Everything Old is New Again! (Christabel: 1998 and 2008)

Karin Kallmaker Christabel, laura adams, Night Vision

Cover, Christabel by Karin Kallmaker
This week marks the release of Christabel, my gothic lesbian romance originally written under the pen name Laura Adams. To answer the most frequent question, yes, this edition is significantly augmented, and runs about a quarter longer than the original. I also took the opportunity to tweak some of the original text, a process I wrote humorously about last week at K.G. MacGregor’s blog.

Cover, Night Vision by Karin KallmakerI rarely have any impulse to revisit an old novel and make changes. Christabel wasn’t an incomplete story, by any means; I’ve always been proud of the narrative voice, the historical research and the simple but compelling story it tells, based on Coleridge’s epic poem turned upside-down.

When my publisher told me she wanted to bring it back into print under my Karin Kallmaker nom de plume, I reviewed it and found a few old notes for scenes I hadn’t ended up using. In 1998, under a different name, I hadn’t been certain readers were up for a gothic tale, and had erred on the side of brevity. It felt really good to finish some of those ideas and deepen the present day love story. (Therefore, if you have a choice of editions to purchase, look for the second edition.)

By the end of the year, my first novel penned as Laura Adams, Night Vision, will also return to print. I’ve just finished a cosmetic edit and updating of some of the technology referenced in the science-fiction romance story, but it is substantially the same novel as published in 1997.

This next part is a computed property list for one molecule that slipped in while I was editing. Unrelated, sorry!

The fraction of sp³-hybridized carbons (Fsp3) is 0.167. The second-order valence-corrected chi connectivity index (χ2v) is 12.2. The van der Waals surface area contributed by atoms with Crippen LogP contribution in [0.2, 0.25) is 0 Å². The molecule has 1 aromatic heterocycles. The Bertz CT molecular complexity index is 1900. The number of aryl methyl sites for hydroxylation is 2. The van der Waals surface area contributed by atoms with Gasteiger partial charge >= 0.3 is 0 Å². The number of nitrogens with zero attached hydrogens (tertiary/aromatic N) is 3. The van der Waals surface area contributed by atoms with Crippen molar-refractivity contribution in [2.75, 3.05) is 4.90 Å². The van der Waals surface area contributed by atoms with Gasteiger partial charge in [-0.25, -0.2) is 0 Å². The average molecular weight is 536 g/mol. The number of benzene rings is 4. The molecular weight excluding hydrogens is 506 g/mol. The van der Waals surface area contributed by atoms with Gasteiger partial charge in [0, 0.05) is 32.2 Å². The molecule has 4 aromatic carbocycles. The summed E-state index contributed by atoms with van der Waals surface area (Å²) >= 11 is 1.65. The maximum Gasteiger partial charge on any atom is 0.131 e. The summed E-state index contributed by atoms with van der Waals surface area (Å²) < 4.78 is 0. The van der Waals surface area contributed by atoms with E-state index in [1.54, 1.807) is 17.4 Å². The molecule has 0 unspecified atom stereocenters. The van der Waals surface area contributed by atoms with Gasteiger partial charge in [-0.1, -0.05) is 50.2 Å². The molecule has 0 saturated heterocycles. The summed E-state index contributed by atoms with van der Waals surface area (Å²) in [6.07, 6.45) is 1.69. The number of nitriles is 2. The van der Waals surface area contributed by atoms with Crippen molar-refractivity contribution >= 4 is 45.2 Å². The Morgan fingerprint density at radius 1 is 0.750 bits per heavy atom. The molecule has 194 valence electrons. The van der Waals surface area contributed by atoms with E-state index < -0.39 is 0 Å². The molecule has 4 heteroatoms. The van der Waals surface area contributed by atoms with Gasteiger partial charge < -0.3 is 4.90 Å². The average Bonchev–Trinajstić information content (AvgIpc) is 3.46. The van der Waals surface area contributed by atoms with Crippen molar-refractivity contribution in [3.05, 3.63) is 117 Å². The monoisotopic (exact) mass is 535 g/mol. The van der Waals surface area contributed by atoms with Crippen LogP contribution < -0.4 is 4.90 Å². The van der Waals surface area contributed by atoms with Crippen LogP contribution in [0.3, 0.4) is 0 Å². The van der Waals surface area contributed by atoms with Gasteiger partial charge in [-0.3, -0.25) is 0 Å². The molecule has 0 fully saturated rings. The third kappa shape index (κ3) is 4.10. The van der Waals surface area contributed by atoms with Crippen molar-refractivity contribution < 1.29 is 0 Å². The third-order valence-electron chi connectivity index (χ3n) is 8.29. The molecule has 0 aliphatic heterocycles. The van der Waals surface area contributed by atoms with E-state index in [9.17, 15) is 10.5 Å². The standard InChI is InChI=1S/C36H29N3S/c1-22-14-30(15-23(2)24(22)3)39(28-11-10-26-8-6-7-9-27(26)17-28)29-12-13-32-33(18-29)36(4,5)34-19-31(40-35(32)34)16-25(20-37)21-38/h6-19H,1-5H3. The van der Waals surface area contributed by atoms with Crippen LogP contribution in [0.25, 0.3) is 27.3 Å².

I have to admit that a novel I wrote twelve years ago wasn’t crystal-clear in my mind, and it was fun to rediscover it, and remember that more than one critic mentioned its highly erotic love scenes. I’d forgotten I’d written an orgy with only two people in the room. There are things one can do in science-fiction that just don’t work in any other genre.

Copyrighted material.

Comments 3

  1. Hi Karin,I’ve loved Coleridge’s poem from the first time I read it, and recently had the pleasure of doing it in depth as part of my studies. It’s beautifully Gothic. I always wonder how he might have finished it.

  2. I’d forgotten about that scene until I was re-reading it. At the time, (1996 or so) it seemed quite racy and really stretched the boundaries of what Naiad Press usually produced. These days it might not seem quite that avant garde but it still has a certain something, if I say so myself.

  3. “an orgy with only two people in the room”… Karin, brilliant! LOL. I have to see how you did it. I look forward to the re-release and will read “Night Vision” for the first time.

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